Ubuntu Linux-Based Open Source OS Runs 42 Percent of Dell PCs in China

Ubuntu Linux-Based Open Source OS Runs 42 Percent of Dell PCs in China

Dell says that 42 percent of the PCs it sells in the Chinese market run Kylin, an open source operating system based on Ubuntu Linux that Canonical helped to create.

Open source fans, rejoice: The Year of the Linux Desktop has arrived. Or something close to it is on the horizon in China, at least, where Dell has reported that more than 40 percent of the PCs it sells run a variant of Ubuntu Linux that Canonical helped develop.

Specifically, Dell said that 42 percent of computers in China run NeoKylin, an operating system that originated as an effort in China to build a home-grown alternative to Microsoft (MSFT) Windows. Also known simply Kylin, the OS has been based on Ubuntu since 2013, when Canonical began collaborating with the Chinese government to create an Ubuntu variant tailored for the Chinese market.

Earlier versions of Kylin, which has been around since 2001, were based on other operating systems, including FreeBSD, an open source Unix-like operating system that is distinct from Linux.

Ubuntu Kylin looks and feels a lot like modern versions of Ubuntu proper. It sports the Unity interface and runs the standard suite of open source apps, as well as specialized ones such as Youker Assistant, a graphical front end that helps users manage basic computing tasks. Kylin's default theme makes it look just a little more like Windows than stock Ubuntu, however.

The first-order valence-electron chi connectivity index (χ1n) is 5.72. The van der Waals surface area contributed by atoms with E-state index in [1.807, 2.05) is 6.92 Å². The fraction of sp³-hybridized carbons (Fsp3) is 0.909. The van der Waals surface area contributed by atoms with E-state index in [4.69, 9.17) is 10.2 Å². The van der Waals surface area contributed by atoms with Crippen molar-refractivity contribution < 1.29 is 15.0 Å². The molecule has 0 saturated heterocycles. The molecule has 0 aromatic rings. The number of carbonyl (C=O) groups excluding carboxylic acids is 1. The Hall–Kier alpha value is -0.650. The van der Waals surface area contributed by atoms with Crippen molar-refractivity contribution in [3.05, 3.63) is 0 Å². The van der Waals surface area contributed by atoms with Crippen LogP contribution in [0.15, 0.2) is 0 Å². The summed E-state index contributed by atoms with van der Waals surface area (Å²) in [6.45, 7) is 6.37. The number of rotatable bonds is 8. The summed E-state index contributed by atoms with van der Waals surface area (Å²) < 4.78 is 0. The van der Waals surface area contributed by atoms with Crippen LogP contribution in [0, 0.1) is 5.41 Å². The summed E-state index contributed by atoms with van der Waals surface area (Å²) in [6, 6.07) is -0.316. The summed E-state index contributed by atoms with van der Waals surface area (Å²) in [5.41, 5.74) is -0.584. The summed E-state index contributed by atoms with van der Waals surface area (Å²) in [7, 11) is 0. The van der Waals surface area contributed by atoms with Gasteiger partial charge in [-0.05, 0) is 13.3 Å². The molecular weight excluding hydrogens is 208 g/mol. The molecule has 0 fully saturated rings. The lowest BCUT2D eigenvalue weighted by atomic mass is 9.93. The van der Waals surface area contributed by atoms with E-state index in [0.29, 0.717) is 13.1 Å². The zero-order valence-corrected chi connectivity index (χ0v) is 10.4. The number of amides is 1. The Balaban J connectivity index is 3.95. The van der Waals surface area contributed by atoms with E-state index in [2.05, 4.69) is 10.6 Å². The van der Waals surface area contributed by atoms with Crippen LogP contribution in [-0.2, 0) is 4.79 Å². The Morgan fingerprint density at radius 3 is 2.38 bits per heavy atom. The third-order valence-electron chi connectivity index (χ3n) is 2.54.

Given the relative stagnation of the market for desktop Linux PCs in most of the world, Dell's announcement is striking. And in light of China's hostility toward modern editions of Windows, the news does not bode well for Microsoft's prospects in the Chinese market.

Dell's comment on Linux PC sales in China—which appeared in the form of a statement by an executive to the Wall Street Journal—comes on the heels of the company's announcement of $125 million of new investment in China.

Hide comments


  • Allowed HTML tags: <em> <strong> <blockquote> <br> <p>

Plain text

  • No HTML tags allowed.
  • Web page addresses and e-mail addresses turn into links automatically.
  • Lines and paragraphs break automatically.